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Extended Warranties – Are They a Smart Investment?

Robert Menard,  Certified Purchasing Professional, Certified Professional Purchasing Consultant, Certified Green Purchasing Professional, Certified Professional Purchasing Manager

Robert Menard
Certified Purchasing Professional,
Certified Professional Purchasing Consultant, Certified Green Purchasing Professional, Certified Professional Purchasing Manager

Extended warranties are usually associated with automobile purchases but they also extend to home appliances and major equipment buys, both at the Business to Consumer (B2C)  and Business to Business (B2B)  spheres of commerce. The word “extended” refers to a term or time period beyond the basic warranty. The extended warranty is basically an insurance policy intended to protect against losses, or at least defray the cost. Especially when the dollar amounts are “large”, there is an economic inducement to insure against loss with the purchase of an extended warranty.

Are Extended Warranties Worth the Cost?

This question crosses the mind of almost every buyer. Let us consult the wisdom of a recognized authority in the field, Dave Ramsey . Of all the vaunted “financial advisors”, Dave is in the top tier.

In a recent column, Ramsey said that he does not buy warranties of any kind. He claims that “between 12 and 18 percent of the cost of the warranty apply to the probability of repair.”  Dave goes on to say that “The rest is eaten up in profit, overhead, and marketing costs.” Put into slightly different words, Dave suggests self-insurance, and he states that, “…if something goes wrong, you couldn’t afford to buy that item in the first place.” 

I agree and offer another reason. Assume a large ticket buy like an automobile or appliance. By design, I buy items known for high quality, reliability, longevity, and similar qualities. Does this cost more? Heck no, the price tag is higher but the Total Cost of Ownership  is lower. For example, the Toyota brand has been a family favorite for more than two decades. We routinely buy a Toyota every 5-7 years and never pay for an extended warranty of any kind because the car is built so well that the chance of high cost quality defects are low; low enough that we are willing to self-insure for the possibility. During the 25 past years, we have bought eight vehicles (including a Subaru and a Jeep). The cost of the top of the line extended warranty ranged between $2-$3 thousand for each vehicle. Not purchasing the warranty saved us almost $20,000 over this time, an amount that would buy an upscale used vehicle in today’s market.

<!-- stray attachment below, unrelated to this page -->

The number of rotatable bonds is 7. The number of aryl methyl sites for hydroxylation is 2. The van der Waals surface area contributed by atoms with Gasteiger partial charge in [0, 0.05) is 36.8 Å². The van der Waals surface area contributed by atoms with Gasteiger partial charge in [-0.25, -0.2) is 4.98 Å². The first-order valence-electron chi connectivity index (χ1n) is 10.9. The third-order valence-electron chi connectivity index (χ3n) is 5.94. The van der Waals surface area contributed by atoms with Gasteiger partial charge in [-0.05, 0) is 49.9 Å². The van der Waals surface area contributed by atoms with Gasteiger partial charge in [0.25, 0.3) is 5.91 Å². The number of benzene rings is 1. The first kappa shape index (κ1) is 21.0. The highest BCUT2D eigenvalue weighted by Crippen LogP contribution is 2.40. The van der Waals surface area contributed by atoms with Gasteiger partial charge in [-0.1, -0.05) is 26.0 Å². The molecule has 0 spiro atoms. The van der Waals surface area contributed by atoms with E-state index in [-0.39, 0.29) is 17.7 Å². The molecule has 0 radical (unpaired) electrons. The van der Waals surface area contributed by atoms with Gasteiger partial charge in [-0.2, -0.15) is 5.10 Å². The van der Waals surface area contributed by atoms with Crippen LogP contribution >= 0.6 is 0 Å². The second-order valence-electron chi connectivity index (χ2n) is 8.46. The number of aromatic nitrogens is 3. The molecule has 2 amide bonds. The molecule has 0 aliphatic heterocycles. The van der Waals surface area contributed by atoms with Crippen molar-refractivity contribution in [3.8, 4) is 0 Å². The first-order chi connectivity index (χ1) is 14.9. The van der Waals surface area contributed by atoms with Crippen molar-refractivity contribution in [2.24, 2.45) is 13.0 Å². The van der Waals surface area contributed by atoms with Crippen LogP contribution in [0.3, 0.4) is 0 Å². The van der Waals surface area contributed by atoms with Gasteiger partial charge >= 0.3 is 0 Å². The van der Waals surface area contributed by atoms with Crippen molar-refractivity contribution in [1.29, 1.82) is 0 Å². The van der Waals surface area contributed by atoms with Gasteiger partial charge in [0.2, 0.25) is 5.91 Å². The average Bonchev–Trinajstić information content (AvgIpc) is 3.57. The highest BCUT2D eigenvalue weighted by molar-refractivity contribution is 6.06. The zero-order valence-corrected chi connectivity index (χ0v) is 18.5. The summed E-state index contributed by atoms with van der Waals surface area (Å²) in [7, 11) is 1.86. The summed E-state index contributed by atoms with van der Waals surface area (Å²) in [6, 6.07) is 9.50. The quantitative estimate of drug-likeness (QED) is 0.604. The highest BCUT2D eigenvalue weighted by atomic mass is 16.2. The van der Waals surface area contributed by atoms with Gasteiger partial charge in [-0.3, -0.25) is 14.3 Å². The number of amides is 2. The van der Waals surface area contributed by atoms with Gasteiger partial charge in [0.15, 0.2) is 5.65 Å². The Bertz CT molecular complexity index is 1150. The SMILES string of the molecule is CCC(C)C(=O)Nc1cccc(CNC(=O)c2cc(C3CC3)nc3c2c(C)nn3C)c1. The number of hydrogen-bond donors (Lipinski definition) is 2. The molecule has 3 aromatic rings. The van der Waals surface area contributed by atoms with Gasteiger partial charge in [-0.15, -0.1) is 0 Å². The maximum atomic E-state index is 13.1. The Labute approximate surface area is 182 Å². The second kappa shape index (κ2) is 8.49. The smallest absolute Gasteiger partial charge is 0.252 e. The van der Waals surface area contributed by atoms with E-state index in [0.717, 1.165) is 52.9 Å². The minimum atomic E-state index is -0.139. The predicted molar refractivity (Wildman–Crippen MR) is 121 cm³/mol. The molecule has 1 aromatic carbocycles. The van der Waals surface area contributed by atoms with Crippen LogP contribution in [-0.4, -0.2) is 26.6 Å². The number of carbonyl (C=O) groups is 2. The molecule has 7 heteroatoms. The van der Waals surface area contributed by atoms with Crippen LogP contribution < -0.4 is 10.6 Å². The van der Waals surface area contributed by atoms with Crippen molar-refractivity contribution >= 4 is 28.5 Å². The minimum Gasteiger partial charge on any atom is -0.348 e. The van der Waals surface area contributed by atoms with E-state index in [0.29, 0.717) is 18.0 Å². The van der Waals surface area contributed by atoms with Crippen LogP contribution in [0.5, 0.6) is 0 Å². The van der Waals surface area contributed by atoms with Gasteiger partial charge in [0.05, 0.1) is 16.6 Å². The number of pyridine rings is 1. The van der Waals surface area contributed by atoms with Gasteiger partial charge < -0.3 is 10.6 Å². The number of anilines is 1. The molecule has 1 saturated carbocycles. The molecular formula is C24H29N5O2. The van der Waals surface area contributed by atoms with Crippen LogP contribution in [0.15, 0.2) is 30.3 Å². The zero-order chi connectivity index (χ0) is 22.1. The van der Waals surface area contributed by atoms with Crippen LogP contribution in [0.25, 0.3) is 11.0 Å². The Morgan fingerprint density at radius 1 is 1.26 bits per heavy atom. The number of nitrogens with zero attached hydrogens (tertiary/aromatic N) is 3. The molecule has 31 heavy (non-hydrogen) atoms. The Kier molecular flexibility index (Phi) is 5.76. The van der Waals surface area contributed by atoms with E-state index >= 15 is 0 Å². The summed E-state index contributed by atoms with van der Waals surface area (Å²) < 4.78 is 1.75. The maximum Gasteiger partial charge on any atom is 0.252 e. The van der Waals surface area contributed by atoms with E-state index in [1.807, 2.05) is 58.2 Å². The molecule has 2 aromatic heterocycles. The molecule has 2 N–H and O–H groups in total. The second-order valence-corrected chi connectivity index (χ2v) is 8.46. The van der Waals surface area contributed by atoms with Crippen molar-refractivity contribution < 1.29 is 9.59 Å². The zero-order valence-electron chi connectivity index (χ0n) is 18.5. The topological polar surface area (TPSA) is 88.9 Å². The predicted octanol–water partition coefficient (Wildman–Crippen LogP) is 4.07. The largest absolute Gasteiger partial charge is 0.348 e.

You might say that our example is isolated and anecdotal. Perhaps, so let’s take a larger sample. Consumer Reports, in an April 2014 story entitled, Extended car warranties: An expensive gamble The majority of buyers never use the coverage”  that “55 percent of owners who purchased an extended warranty hadn’t used it for repairs during the lifetime of the policy, even though the median price paid for the coverage was just over $1,200. And, on average, those who did use it spent hundreds more for the coverage than they saved in repair costs.” It is an illuminating story and I commend it to the readers of this blog.

Is the warranty ever worth the expense?

Yes, I believe it is advisable in rare circumstances. We bought insurance on our daughter’s smart phone because she loses and breaks them so often. A few years back when we renovated our kitchen, we bought a new “counter depth” refrigerator. Even though LG was the manufacturer, we thought it wise to buy the insurance since the product was so new and untested. We have indeed used the warranty but so far, the covered repairs have cost more than the damage.

Moral of the story: save your money and do not buy the warranty.

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